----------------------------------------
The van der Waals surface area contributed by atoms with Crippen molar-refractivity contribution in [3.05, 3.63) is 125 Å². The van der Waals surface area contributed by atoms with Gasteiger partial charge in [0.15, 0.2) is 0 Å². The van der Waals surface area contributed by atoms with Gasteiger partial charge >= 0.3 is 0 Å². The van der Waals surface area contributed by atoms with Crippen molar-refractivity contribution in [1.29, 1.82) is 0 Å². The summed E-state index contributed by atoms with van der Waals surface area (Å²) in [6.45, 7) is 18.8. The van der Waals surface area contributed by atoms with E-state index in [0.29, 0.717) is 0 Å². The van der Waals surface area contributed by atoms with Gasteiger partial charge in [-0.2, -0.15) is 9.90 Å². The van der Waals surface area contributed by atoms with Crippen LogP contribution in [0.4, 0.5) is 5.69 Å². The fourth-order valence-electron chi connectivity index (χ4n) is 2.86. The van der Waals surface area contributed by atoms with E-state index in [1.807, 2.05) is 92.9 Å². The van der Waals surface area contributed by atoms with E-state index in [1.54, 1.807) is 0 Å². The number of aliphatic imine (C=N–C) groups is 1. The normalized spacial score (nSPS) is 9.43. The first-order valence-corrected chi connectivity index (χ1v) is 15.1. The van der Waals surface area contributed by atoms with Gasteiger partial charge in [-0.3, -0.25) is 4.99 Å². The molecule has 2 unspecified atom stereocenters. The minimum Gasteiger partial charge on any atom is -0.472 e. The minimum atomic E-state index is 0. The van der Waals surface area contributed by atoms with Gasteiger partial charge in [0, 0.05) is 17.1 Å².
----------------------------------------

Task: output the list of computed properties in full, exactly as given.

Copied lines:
The van der Waals surface area contributed by atoms with Crippen molar-refractivity contribution in [3.05, 3.63) is 125 Å². The van der Waals surface area contributed by atoms with Gasteiger partial charge in [0.15, 0.2) is 0 Å². The van der Waals surface area contributed by atoms with Gasteiger partial charge >= 0.3 is 0 Å². The van der Waals surface area contributed by atoms with Crippen molar-refractivity contribution in [1.29, 1.82) is 0 Å². The summed E-state index contributed by atoms with van der Waals surface area (Å²) in [6.45, 7) is 18.8. The van der Waals surface area contributed by atoms with E-state index in [0.29, 0.717) is 0 Å². The van der Waals surface area contributed by atoms with Gasteiger partial charge in [-0.2, -0.15) is 9.90 Å². The van der Waals surface area contributed by atoms with Crippen LogP contribution in [0.4, 0.5) is 5.69 Å². The fourth-order valence-electron chi connectivity index (χ4n) is 2.86. The van der Waals surface area contributed by atoms with E-state index in [1.807, 2.05) is 92.9 Å². The van der Waals surface area contributed by atoms with E-state index in [1.54, 1.807) is 0 Å². The number of aliphatic imine (C=N–C) groups is 1. The normalized spacial score (nSPS) is 9.43. The first-order valence-corrected chi connectivity index (χ1v) is 15.1. The van der Waals surface area contributed by atoms with Gasteiger partial charge in [-0.3, -0.25) is 4.99 Å². The molecule has 2 unspecified atom stereocenters. The minimum Gasteiger partial charge on any atom is -0.472 e. The minimum atomic E-state index is 0. The van der Waals surface area contributed by atoms with Gasteiger partial charge in [0, 0.05) is 17.1 Å².